The present invention is adaptable to provide numerous ways for a user to silence an inadvertent alarm. One way of accomplishing this task is by providing a disarm code similar to that established with keypad alarm security systems except that the code can be entered through the more familiar means of standard telephone 72 utilizing its keypad 73. The DTMF decoder is 74 can interpret these touchtone signals to disarm the system. However, in the preferred embodiment, the alarm still should not be completely silenced until the user also approached door 10 and unlocked bolt 20. Thus, the system would be disarmed and the bolt retracted, as is desired. Instead of utilizing standard telephone 72 using its keypad 73, a hidden kill switch, a keypad, a fingerprint reader, a retinal scanner, a wireless keyfob, etc. could also be provided when the user desires to disarm the system. In either of these instances, it would still be desirable to require the user to also retract the deadbolt before the alarm is silenced. This second step will ensure that the alarm system remains in “synch.”
Whether utilizing a standard telephone using its keypad, a kill switch, a wireless keyfob, or other means, the security alarm system of the present invention could not be disarmed by an intruder simply by retracting the deadbolt once inside the premises. This system thus helps prevent “break and grab” burglaries wherein an intruder rapidly breaks into a secured premises, disables the audio alarm, quickly grabs desired items, and exits the premises prior to the time the police can respond to the alarm.
The one feature provided for on deadbolt sensor command unit 30 which, to this point, has not been described is panic button 38. Many users desire a simple means for immediately advising the central monitoring station that an emergency exists. Panic button 38 provides this feature. It should be noted by those skilled in the art that panic button 38 can be replaced with separate fire, police and emergency medical buttons (bearing appropriate icons) to dial the specific desired assistance.
It will be apparent from the foregoing description that the present invention provides a new and improved security alarm system which is easily installed and provides all the functions and features of keypad-activated security alarm systems. While a specific layout of various visual indicia, etc. has been provided, many variations may be utilized. For instance, the LEDs may be of various colors and, in fact, could be combined as a tri-color LED indicative of varying status. Moreover, any of the LEDs described herein can be replaced, or supplemented, by other indicator means including a voice annunciator and the like.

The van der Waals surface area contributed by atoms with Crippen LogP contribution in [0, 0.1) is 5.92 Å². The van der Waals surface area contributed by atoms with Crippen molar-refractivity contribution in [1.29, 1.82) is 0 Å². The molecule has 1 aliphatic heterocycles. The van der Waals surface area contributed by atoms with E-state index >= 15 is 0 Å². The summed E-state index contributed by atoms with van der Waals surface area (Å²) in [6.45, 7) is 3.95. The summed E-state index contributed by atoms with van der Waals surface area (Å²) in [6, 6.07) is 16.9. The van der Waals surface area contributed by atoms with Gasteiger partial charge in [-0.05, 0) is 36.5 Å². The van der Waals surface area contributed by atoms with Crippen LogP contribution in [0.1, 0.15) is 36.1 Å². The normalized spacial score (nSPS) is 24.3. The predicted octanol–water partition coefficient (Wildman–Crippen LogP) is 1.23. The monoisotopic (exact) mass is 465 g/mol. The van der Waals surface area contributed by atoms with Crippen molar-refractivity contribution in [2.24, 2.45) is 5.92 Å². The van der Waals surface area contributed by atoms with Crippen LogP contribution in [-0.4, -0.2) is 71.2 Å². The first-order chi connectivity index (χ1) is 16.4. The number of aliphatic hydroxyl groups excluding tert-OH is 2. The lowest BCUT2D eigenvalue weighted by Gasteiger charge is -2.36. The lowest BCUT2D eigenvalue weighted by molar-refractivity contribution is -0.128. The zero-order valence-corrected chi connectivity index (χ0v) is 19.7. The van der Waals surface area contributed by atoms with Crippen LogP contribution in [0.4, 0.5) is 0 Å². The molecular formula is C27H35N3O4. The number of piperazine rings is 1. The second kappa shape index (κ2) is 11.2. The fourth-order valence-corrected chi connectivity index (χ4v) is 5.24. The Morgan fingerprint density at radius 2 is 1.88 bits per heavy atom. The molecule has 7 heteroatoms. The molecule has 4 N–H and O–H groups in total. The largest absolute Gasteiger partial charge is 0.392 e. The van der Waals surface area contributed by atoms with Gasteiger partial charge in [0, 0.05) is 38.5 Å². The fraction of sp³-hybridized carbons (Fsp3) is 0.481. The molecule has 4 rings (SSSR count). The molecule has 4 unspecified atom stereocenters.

While there has been shown and described what is presently considered to be the preferred embodiments of this invention, it will be obvious to those skilled in the art that various changes and modifications may be made without departing from the broader aspects of this invention. For instance, although a deadbolt lock assembly has been shown, the invention could also be adapted to a latch which is key activated. Furthermore, while a standard door has been depicted, the subject invention can be incorporated on a window, garage door, or any other egress/ingress apparatus. Moreover, the subject invention can be utilized in either hardwired or wireless security alarm systems. Additionally, although a horizontally moving deadbolt has been depicted, a vertical deadbolt can also be utilized.
It is, therefore, aimed in the appended claims to cover all such changes and modifications as fall within the true scope and spirit of the invention.
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|U.S. Classification||340/542, 340/541, 340/528, 340/5.1, 307/10.5|
|International Classification||E05B45/12, E05B41/00|
|Cooperative Classification||E05B41/00, E05B45/12, G08B25/008|
|European Classification||G08B25/00P, E05B45/12|
|Dec 6, 1999||AS||Assignment|
|May 3, 2004||FPAY||Fee payment|
Year of fee payment: 4
|Oct 29, 2004||AS||Assignment|
|Sep 11, 2007||AS||Assignment|
Owner name: HSBC BANK USA, N.A., NEW YORK
Free format text: SECURITY AGREEMENT;ASSIGNOR:NAPCO SECURITY SYSTEMS, INC.;REEL/FRAME:019805/0642
Effective date: 20070907
|May 16, 2008||FPAY||Fee payment|
Year of fee payment: 8
|May 17, 2012||FPAY||Fee payment|
Year of fee payment: 12